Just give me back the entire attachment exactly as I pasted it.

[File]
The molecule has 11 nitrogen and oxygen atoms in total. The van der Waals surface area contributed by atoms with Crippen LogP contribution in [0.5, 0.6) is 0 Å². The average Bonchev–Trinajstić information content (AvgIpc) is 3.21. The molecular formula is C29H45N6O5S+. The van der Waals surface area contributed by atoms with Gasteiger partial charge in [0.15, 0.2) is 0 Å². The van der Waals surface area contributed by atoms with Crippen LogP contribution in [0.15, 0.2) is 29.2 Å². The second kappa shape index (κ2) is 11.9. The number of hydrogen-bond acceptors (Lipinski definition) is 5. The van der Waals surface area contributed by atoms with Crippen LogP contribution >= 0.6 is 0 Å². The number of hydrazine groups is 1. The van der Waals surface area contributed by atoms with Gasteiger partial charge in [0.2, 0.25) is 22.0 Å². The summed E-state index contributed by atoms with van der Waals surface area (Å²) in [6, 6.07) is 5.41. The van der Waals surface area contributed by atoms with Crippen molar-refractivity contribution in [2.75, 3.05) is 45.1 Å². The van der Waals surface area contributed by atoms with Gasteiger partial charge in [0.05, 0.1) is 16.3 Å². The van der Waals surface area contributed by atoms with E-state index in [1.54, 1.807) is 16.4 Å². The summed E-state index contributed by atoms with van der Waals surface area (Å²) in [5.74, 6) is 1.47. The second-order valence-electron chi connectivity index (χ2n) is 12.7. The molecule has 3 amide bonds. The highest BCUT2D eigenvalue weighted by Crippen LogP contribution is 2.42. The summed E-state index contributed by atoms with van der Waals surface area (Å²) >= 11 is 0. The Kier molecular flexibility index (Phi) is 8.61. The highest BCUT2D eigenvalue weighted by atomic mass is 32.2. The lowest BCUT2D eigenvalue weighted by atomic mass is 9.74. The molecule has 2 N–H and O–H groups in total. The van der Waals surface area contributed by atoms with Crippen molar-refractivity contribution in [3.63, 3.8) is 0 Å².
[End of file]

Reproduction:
The molecule has 11 nitrogen and oxygen atoms in total. The van der Waals surface area contributed by atoms with Crippen LogP contribution in [0.5, 0.6) is 0 Å². The average Bonchev–Trinajstić information content (AvgIpc) is 3.21. The molecular formula is C29H45N6O5S+. The van der Waals surface area contributed by atoms with Gasteiger partial charge in [0.15, 0.2) is 0 Å². The van der Waals surface area contributed by atoms with Crippen LogP contribution in [0.15, 0.2) is 29.2 Å². The second kappa shape index (κ2) is 11.9. The number of hydrogen-bond acceptors (Lipinski definition) is 5. The van der Waals surface area contributed by atoms with Crippen LogP contribution >= 0.6 is 0 Å². The number of hydrazine groups is 1. The van der Waals surface area contributed by atoms with Gasteiger partial charge in [0.2, 0.25) is 22.0 Å². The summed E-state index contributed by atoms with van der Waals surface area (Å²) in [6, 6.07) is 5.41. The van der Waals surface area contributed by atoms with Crippen molar-refractivity contribution in [2.75, 3.05) is 45.1 Å². The van der Waals surface area contributed by atoms with Gasteiger partial charge in [0.05, 0.1) is 16.3 Å². The van der Waals surface area contributed by atoms with E-state index in [1.54, 1.807) is 16.4 Å². The summed E-state index contributed by atoms with van der Waals surface area (Å²) in [5.74, 6) is 1.47. The second-order valence-electron chi connectivity index (χ2n) is 12.7. The molecule has 3 amide bonds. The highest BCUT2D eigenvalue weighted by Crippen LogP contribution is 2.42. The summed E-state index contributed by atoms with van der Waals surface area (Å²) >= 11 is 0. The Kier molecular flexibility index (Phi) is 8.61. The highest BCUT2D eigenvalue weighted by atomic mass is 32.2. The lowest BCUT2D eigenvalue weighted by atomic mass is 9.74. The molecule has 2 N–H and O–H groups in total. The van der Waals surface area contributed by atoms with Crippen molar-refractivity contribution in [3.63, 3.8) is 0 Å².